It recently occurred to me that I could analyze albums as if they were lyric cycles, so I started doing so for albums I really liked. Then even more recently it occurred to me that I could post those reviews on my blog like any other review, so here’s my latest effort:
As I continue to move backwards through SP’s oeuvre (or is it discography if it’s a band? Something like that), I continue to gain an appreciation for their earlier work, which at first I considered to be uneven. The talent was clear, but not all the songs grabbed me right off the bat. However, returning to, or discovering for the first time, their earlier albums after listening to their recent releases, I can see the development of overarching themes, as well as appreciate their musical style, which is, well, it’s beginning to get to me (pun intended).
To state the blindingly obvious, “Eyes Open” is an album about relationships, specifically, romantic ones. The lyrical “I” of the songs is searching for his other half, and trying to find it in another person. Unsurprisingly, his path is strewn with thorns. The album opens with the hopeful and yet faintly menacing “You’re All I Have,” followed by the aggressive, plea-filled “Hands Open,” as the lyrical “I” realizes that he might not be able to get what he so desperately wants–perhaps because of his own self-sabotage. “Chasing Cars” seems more positive, but the entire song is based on a premise, not actuality, and the speaker frankly admits the impossibility of expressing what he wants to express and bridging the gap between himself and the addressee. The insurmountability of this gap is contemplated from various angles in the next several songs; it seems that it might be overcome in the optimistically-titled “Open Your Eyes” (a nice balancing contrast with the earlier “Shut Your Eyes”), but again, it’s more of a wish or a plea than a fact. It is not until we reach “The Finish Line” and the bonus track “Warmer Climate” that the music and the lyrics both soften into something more accepting and less desperate, as the lyrical hero gains some distance from his problem of too much distance from the object of his desire. However, there is also a suggestion that the whole cycle is just that, a cycle, and that it could start over again at any time. Like the album cover, which shows a couple embracing, but with a hint of barbed wire separating them, the songs themselves tell a story of trying to reach out and cross the void that exists between two people, but of getting caught in spiky obstacles every time.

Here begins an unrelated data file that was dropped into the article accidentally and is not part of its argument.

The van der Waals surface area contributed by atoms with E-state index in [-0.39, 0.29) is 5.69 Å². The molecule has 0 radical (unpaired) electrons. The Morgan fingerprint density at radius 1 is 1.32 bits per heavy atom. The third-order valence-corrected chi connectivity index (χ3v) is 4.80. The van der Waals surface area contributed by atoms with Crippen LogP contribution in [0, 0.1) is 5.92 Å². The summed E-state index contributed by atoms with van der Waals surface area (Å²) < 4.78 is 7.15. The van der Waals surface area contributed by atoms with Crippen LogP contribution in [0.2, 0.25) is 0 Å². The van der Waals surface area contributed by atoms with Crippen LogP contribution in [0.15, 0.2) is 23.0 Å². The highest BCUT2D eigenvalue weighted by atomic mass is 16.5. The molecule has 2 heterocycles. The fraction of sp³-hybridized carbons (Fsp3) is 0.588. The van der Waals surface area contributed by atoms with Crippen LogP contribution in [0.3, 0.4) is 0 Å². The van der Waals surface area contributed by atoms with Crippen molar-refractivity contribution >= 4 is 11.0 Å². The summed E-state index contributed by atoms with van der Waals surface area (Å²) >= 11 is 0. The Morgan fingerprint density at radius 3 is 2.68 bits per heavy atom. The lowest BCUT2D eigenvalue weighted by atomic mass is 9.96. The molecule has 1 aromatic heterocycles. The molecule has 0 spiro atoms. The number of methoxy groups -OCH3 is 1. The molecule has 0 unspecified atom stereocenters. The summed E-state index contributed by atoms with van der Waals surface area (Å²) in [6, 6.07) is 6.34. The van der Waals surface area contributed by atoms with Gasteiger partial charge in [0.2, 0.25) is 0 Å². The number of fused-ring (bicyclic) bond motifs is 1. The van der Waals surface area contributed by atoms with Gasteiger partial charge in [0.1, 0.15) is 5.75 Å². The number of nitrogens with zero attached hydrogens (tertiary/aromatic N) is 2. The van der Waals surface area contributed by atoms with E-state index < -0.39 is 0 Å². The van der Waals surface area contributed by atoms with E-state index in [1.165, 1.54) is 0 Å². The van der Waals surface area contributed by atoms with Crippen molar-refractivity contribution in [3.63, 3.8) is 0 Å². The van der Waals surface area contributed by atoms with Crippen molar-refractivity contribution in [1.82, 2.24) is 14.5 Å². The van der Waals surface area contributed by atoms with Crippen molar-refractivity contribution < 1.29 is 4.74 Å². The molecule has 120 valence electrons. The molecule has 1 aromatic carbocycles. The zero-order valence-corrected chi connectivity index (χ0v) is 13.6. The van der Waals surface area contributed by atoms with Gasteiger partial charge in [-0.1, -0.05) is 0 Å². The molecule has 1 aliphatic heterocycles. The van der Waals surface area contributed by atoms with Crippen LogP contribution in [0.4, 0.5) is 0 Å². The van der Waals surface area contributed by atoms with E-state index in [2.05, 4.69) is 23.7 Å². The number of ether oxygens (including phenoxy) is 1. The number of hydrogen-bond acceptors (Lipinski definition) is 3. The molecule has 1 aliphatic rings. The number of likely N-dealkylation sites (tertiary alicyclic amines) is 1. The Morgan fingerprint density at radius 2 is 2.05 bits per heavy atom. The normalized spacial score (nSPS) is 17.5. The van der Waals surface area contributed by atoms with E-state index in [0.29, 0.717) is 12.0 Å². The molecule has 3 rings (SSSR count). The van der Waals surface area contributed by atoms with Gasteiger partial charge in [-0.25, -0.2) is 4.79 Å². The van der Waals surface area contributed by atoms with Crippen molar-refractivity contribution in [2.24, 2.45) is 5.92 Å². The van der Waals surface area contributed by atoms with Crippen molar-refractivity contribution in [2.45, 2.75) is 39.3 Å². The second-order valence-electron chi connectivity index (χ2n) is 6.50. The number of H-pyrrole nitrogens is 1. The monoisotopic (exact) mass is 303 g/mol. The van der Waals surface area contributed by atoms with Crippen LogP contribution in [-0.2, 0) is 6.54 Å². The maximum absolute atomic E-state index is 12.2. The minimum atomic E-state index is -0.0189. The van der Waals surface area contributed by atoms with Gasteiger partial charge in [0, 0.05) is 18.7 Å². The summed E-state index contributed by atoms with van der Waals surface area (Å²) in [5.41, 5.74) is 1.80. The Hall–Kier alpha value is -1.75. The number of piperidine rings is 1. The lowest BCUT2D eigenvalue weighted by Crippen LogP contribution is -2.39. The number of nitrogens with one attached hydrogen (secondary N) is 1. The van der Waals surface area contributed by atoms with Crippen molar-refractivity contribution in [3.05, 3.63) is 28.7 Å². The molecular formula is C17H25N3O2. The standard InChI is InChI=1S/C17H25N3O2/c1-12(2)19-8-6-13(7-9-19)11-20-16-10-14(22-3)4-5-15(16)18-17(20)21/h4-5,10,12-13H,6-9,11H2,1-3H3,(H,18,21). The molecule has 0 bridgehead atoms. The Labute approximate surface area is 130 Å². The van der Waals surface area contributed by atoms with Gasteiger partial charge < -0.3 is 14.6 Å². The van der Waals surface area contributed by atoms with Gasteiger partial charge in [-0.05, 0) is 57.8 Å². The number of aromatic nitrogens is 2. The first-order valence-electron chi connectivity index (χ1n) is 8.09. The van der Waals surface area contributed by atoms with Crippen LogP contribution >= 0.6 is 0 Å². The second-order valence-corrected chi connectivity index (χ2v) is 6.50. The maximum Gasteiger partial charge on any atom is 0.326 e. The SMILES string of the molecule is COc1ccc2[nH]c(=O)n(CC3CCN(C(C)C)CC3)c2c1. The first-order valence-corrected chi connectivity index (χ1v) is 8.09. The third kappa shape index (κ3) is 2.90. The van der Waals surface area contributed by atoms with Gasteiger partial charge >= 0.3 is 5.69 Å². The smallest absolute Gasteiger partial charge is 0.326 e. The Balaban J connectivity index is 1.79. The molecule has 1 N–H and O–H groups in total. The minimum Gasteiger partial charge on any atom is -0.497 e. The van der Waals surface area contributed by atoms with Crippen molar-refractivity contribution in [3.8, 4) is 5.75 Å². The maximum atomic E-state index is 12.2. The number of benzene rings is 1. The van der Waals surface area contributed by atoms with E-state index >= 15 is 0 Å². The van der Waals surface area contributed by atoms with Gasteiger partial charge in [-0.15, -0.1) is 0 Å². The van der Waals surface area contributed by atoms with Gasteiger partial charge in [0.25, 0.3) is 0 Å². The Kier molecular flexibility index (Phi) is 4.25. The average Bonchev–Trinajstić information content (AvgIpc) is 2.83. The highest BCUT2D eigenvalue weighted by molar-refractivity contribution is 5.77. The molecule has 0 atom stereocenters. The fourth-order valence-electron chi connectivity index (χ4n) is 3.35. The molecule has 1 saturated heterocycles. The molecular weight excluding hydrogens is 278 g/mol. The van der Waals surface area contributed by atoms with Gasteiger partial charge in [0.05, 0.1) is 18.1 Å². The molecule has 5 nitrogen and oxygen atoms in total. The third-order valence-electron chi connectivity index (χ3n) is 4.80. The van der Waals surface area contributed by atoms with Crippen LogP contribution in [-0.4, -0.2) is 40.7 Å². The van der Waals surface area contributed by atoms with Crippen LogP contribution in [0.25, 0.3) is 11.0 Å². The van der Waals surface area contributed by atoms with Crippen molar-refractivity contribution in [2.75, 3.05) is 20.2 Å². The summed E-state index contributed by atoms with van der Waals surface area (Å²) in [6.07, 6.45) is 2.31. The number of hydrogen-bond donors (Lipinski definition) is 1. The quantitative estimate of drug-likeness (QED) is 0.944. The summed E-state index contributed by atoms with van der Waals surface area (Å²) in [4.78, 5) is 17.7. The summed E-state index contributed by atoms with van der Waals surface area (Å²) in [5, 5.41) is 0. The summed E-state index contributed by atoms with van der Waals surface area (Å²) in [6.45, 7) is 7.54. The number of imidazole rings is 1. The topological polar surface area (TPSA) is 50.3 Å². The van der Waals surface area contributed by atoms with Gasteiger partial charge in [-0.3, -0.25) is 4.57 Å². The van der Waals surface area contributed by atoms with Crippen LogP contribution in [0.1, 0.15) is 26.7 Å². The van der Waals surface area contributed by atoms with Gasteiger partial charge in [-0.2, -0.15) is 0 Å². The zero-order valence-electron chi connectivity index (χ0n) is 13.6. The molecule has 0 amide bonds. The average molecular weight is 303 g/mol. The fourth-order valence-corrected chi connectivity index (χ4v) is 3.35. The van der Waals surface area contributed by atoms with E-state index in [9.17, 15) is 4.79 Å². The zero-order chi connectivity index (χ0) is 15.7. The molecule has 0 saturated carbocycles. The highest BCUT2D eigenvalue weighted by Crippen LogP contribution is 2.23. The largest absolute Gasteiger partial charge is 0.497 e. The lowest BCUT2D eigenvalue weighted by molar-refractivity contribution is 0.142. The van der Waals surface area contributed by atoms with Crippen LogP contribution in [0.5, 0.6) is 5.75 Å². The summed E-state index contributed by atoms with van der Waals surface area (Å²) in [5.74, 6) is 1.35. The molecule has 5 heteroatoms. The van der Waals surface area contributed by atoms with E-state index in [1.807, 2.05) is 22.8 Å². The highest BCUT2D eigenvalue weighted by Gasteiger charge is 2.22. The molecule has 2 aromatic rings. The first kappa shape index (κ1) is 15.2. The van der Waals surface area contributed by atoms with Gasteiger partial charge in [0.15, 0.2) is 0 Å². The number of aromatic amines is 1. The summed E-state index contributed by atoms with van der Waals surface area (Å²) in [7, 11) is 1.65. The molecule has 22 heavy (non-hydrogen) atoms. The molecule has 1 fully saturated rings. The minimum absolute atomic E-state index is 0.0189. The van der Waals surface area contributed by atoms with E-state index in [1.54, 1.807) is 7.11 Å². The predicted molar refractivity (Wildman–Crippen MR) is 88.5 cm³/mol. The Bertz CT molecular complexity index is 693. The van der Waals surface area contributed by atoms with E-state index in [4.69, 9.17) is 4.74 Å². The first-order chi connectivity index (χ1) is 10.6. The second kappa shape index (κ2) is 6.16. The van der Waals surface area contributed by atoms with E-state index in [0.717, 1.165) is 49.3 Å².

Hmmm, maybe I’ve been reading too much into this. Or not. I know that a lot of people consider SP to be pleasant Brit Pop, crowned by Lightbody’s smooth voice, and there is certainly that aspect to the album, but it is also full of jagged musical edges and cleverly mocking and emotionally intense lyrics, and it stands up to multiple listens and close scrutiny as a work of art. Since this is the album that contain’s SP’s big breakout hit, I assume that that’s what most first-time listeners are going to head for, but the rest of the album is just as deserving of attention.